In our last blog post, we discussed some ways to save money on back to school shopping (check it out here). Now, we’re going to take a look at how to budget for those expenses. The average spending on back to school supplies has grown 42% in the past 10 years. According to National Retail Federation’s “Back-to-School Spending Survey” the average family with children in grades K-12 plans to spend around $630.36 this year on electronics, apparel, and other school needs, down from $669.28 last year.
Before you buy even one pencil, estimate how much you can afford to spend overall and what the costs are likely to be. It’s better to know ahead of time if things will be tight. Check the school’s “Supply List” of essentials that they’ll need to arrive with on the first day of school. Some schools may provide additional discounts through various retail outlets, so check with your school’s administrator for this information before going shopping.
Budgeting for something like back to school shopping is so important because it can easily get out of hand and then you’ll get hit with the enormous credit card bills next month.
Here’s a free online budgeting tool to help you: http://www.practicalmoneyskills.com/calculators/calculate/backToSchoolBudget.php?calcCategory=family
Budgeting Tips for Successful and Frugal Back to School Shopping:
- Use the 50/20/30 Rule – Haven’t heard of this money management rule yet? It’s pretty simple. It means that 50% of your total monthly income should go towards the essentials, such as the mortgage, car loan, utilities, and food. Then, 20% should go towards your financial responsibilities like debt payments, retirement account, college savings, emergency savings, etc. The last 30% should go to whatever you choose, i.e. entertainment, back to school shopping, going out to eat, hobbies, etc. Keep this in mind when you’re creating the budget for back to school shopping.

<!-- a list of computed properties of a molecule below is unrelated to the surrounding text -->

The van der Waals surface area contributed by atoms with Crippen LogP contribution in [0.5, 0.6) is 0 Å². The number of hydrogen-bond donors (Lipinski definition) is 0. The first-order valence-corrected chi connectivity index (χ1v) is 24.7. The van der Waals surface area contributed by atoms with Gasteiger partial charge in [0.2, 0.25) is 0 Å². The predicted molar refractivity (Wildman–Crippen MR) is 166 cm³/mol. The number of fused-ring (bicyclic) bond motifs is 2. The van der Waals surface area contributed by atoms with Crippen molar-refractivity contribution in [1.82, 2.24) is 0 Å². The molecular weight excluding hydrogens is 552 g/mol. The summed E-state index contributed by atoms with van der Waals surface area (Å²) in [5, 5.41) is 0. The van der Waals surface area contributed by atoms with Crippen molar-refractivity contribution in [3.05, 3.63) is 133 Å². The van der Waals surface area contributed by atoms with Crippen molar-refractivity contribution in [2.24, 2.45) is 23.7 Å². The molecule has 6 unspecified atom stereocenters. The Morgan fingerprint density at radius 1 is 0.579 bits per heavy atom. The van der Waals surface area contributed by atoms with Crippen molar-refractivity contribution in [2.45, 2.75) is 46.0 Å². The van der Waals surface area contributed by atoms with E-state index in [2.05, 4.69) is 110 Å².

- School Supply List – Sample list of some items you might be required to get for your child:
- Box of Crayons (box of 24)
- Pencil/crayon box
- Pencils (12)
- Notebooks (3)
- Glue sticks (10)
- Large pink erasers (2)
- Safety scissors
- Yellow highlighter
- Thin, low odor dry erase markers (4)
- Plain 3 prong fastener-2 pocket folders (1 Yellow, 1 Blue, 1 Red, 1 Orange, 1 Purple, and 1 green = 6 total)
- Boxes of tissues (3)
- Set of headphones for computer lab
- Box of quart, re-sealable baggies
- Extra change of clothes
- Art shirt
- Pens (5)
- Colored pencils (1 set)
- Post-it notes (5 pack)
- Hand sanitizer (1 small bottle)
- Spreadsheets are your friend – Having a spreadsheet will not only help with your budget, but it can also provide an inventory list, and a “still need this” list for all of the school supplies. It’s important to have these lists because you want to curb impulse buys as much as possible. If you stick to the list then you’ll save more money.
- Use cash instead of credit cards – You always spend less money if you use cash instead of credit cards or even debit cards. That’s just a known and proven fact. Cash ensures a boundary around your budget that will make you spend exactly what you intend to spend. Plus, it can be a great learning lesson for the kids to show them how money actually works.